Wetland Ecosystems Economically Save Valuable Assets and Lives

Sunday, November 6, 2022
by Toni Pankaluic

Our wetlands have been under threat by many factors for decades such as agriculture fertiliser runoff and property development to name a few… but did you realise that coastal wetlands actually can save lives and protect coastal properties from damage?

4ZZZ's Eliot Rifkin chatted with Diane Jarvis an environmental economist  from James Cook University about how wetlands save valuable assets and lives as well as wetlands' eco-system contribution.

For a deep dive:

Diane Jarvis’ research portfolio  Here’s Diane Jarvis’ Wetland’s economic evaluation paper on how coastal wetlands act as a buffer to storm surge damages and save globally US $447bn per year as well as more than 4000 per lives per year. It was published in Global Environmental Change.

Here’s the paper's accompanying story map expressed in easy to understand language. As well as a video by the UN Office for Disaster Risk Reduction video

Diane has co-authored another JCU paper with researcher, Dr Adam Canning on novel ways of using financial incentives for both protecting as well as restoring wetlands: Here's the links to the Storm paper and the Restoration of Wetalnds using financial incentives paper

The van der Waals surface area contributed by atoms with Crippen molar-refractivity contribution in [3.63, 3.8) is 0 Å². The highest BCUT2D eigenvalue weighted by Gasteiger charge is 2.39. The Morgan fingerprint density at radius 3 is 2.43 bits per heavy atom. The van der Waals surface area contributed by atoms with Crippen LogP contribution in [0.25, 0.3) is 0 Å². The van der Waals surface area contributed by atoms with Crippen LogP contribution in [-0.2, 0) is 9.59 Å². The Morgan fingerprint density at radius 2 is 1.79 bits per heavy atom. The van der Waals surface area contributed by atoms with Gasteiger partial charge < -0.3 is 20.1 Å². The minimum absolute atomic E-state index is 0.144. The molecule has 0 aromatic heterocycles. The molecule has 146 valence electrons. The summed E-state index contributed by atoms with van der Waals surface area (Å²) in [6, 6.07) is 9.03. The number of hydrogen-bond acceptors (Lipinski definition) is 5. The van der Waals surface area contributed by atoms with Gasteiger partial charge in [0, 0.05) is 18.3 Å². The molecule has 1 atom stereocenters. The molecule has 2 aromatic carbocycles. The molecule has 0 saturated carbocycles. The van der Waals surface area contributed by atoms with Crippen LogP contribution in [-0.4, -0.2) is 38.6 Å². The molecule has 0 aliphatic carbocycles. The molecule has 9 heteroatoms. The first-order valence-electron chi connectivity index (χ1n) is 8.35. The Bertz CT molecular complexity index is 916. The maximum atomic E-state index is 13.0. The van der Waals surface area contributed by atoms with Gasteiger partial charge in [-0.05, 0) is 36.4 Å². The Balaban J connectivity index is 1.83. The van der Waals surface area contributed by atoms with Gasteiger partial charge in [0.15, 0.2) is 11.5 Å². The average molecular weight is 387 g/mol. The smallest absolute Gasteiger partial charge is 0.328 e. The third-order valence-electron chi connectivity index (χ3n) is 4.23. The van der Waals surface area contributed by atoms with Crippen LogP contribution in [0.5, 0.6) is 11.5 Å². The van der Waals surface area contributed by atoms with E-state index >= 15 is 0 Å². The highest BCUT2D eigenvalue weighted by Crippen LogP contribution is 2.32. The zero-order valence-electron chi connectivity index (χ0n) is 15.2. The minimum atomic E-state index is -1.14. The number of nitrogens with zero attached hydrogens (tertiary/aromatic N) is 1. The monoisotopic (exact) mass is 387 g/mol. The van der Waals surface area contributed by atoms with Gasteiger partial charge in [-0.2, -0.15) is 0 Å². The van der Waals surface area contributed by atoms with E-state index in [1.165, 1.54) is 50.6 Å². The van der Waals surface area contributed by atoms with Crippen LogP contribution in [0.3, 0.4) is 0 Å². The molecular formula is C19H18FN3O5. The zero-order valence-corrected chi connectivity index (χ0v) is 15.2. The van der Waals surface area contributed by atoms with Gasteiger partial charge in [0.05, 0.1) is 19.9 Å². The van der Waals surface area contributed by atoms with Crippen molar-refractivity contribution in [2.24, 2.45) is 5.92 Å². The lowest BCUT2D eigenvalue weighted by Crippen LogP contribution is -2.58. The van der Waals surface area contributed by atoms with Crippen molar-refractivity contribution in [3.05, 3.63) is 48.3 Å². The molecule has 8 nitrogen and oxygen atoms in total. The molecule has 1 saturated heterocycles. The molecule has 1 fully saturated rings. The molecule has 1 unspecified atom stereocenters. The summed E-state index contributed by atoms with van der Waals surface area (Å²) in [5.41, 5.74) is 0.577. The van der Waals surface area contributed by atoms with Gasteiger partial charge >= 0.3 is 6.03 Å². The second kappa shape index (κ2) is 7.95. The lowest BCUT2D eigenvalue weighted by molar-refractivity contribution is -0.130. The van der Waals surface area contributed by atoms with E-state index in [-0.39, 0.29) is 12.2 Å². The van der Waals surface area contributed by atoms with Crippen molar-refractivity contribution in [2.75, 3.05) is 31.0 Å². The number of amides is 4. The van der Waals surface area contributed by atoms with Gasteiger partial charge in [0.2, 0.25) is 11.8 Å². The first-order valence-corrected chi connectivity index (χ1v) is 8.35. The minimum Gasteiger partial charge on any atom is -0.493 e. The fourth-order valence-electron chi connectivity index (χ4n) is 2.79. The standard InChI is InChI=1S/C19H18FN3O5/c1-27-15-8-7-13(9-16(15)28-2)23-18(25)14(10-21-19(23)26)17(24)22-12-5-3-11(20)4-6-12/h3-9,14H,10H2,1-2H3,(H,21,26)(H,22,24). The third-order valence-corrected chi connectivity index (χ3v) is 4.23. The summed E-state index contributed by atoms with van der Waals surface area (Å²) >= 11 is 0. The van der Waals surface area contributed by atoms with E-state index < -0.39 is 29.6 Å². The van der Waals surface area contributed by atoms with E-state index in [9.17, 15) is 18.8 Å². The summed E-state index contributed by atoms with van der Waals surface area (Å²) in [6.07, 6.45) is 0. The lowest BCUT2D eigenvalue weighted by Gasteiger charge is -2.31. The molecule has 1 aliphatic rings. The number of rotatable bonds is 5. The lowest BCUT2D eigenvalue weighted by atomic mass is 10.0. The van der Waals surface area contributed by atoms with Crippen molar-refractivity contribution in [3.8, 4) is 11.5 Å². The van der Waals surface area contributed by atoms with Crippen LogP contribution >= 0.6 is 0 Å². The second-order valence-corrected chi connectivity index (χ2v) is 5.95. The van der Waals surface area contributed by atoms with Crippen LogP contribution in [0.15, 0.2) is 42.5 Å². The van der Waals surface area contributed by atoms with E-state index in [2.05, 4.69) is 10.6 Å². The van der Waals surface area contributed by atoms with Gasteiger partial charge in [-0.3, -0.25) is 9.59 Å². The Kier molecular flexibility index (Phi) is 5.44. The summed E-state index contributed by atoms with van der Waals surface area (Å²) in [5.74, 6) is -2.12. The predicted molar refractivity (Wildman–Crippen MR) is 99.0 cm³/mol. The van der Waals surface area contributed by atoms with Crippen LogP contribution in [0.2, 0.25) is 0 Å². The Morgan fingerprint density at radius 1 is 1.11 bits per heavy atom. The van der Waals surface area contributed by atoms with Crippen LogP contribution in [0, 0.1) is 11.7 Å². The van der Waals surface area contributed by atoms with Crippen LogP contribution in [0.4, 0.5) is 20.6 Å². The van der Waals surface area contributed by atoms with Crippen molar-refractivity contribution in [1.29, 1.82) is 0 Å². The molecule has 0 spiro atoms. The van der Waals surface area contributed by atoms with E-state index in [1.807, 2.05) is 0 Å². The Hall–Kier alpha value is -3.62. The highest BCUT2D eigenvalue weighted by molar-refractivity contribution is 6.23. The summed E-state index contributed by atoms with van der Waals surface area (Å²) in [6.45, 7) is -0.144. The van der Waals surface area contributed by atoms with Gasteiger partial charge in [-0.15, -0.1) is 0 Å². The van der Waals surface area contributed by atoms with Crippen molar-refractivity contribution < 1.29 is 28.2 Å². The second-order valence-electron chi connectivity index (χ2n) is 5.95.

The cyclone track database she used can be found here and the NCDC International Track Archive data

Some other related links:

The Conversation also ran a story on wetland ecosystems economic value  TropWater's video on why we need to protect wetlands as well as the TropWater site  

Becoming an environmental economist who deals with the relationship between people (society / economy) and the environment.  Visit the JCU subject webpage   The Cairns campus Business undergraduate degree curriculum  in environmental economics subjects includes:  environmental economics, economics of natural resource use as well as environmental planning, environmental management, etc)

Environmental economist aid in creating sustainable policies analysing  how people use and benefit from the environment’s natural resources – by both businesses and outside of markets – including leisure and recreation, cultural uses, and ecosystem services (providing food, regulating the climate, absorbing waste etc).  These economists also look at how these environment uses by people impact on the environment itself.  Then it can be determined how economic incentives (taxes, subsidies) can be used to change peoples behaviours to help reduce pollution and prevent over-exploitation of natural resources.

Toni Pankaluic

Toni Pankaluic is a Journalist and contributor to Brisbane Line